Today is World Diabetes Day – and there’s some great work being done at the Centenary Institute to understand and treat diabetes by Associate Professor Mark Gorrell and his team of liver researchers.
New research just published in the online journal PLOS ONE has confirmed that diabetes drugs and potential cancer therapies based on regulating the dipeptidyl peptidase (DPP) family of enzymes must be carefully targeted to avoid serious side effects, such as skin and intestinal damage.
Since the 1990’s Dr Mark Gorrell has been an advocate of drug targeting to safely treat diabetes. When enzyme-inhibiting drugs to treat diabetes were being developed, Dr Gorrell warned that care was needed to ensure the drugs targeted a specific enzyme, leaving other members of the enzyme family unaffected.
Thankfully, drug companies listened to this warning despite targeting being a disputed topic.
In 2005 Dr Gorrell ran an experiment designed to show that targeting is necessary to ensure drug safety – and his latest research has vindicated his hypothesis.
“Since 2005 the conversation of targeting in diabetes drugs was a controversial point, so it’s really gratifying to have a result after 6 years,” Dr Gorrell says.
The targeted inhibition of enzyme DPP4 activity is the basis of a leading drug treatment for diabetes. DPP4 inhibitors enjoy sales of about $6 billion a year and comprise about a quarter of the diabetes drug market. All licensed DPP4 inhibitors are DPP4-specific.
Inhibiting the action of another enzyme in the DPP family, DPP9, is also under investigation as a cancer therapy in adult humans.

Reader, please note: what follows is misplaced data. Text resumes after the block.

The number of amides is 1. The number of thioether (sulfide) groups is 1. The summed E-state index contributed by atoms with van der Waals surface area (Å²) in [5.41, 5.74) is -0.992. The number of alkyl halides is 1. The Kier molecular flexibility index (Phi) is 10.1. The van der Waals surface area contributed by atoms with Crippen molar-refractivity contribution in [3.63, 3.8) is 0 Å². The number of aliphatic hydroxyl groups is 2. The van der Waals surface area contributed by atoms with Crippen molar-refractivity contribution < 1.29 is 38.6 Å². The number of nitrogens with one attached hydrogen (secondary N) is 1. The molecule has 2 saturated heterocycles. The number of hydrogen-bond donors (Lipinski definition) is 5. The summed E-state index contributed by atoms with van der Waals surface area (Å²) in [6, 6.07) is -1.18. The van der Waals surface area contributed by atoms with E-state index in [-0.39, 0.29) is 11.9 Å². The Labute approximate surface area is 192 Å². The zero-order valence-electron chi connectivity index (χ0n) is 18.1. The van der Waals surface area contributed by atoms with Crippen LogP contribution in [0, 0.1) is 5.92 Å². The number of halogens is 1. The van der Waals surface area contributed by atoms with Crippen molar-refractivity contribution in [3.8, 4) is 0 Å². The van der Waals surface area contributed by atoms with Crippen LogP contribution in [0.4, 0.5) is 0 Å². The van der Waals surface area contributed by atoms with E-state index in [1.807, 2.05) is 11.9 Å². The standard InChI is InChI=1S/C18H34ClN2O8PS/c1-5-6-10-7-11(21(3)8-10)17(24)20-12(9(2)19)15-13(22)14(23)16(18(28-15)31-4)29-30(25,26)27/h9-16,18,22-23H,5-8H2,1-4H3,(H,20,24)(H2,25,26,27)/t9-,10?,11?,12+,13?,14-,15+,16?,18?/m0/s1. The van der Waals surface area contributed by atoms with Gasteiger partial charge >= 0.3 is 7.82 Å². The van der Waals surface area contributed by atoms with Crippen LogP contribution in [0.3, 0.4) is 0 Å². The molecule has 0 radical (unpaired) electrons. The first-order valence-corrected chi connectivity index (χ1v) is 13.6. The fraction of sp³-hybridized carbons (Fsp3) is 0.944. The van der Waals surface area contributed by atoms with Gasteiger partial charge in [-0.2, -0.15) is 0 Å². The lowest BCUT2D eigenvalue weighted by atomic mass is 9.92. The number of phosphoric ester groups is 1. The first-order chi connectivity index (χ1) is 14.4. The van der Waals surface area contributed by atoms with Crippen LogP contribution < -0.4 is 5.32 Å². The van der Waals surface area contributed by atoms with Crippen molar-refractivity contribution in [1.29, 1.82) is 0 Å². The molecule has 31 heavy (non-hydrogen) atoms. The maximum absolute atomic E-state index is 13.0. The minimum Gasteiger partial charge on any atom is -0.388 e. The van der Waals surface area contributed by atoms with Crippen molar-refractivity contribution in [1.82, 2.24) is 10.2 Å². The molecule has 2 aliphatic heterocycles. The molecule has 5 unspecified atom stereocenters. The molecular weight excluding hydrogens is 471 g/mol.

Dr Gorrell and his researchers found that mice lacking an active form of the enzyme DPP9 die as newborns after developing quite normally to that point.
“If removing DPP9 activity is as dangerous for humans at an early age as it clearly is for mice, then DPP4 inhibitors really do have to be DPP4-specific. It’s possible that DPP9 is essential in humans too, and that its lack may cause problems in early infancy. But we’re only just starting to look at that possibility.”
Finding out just how critical DPP9 is to the survival of newborn mice—and the fact that its activity cannot be compensated by any other enzyme —“was unexpected,” Dr Gorrell says.
The importance of this research is reflected in the recent upsurge of interest in DPP9 inhibitors after evidence emerged that may be useful in cancer therapy. By dampening the activity of DPP9, some inhibitors are able to activate the immune system and slow down tumour growth.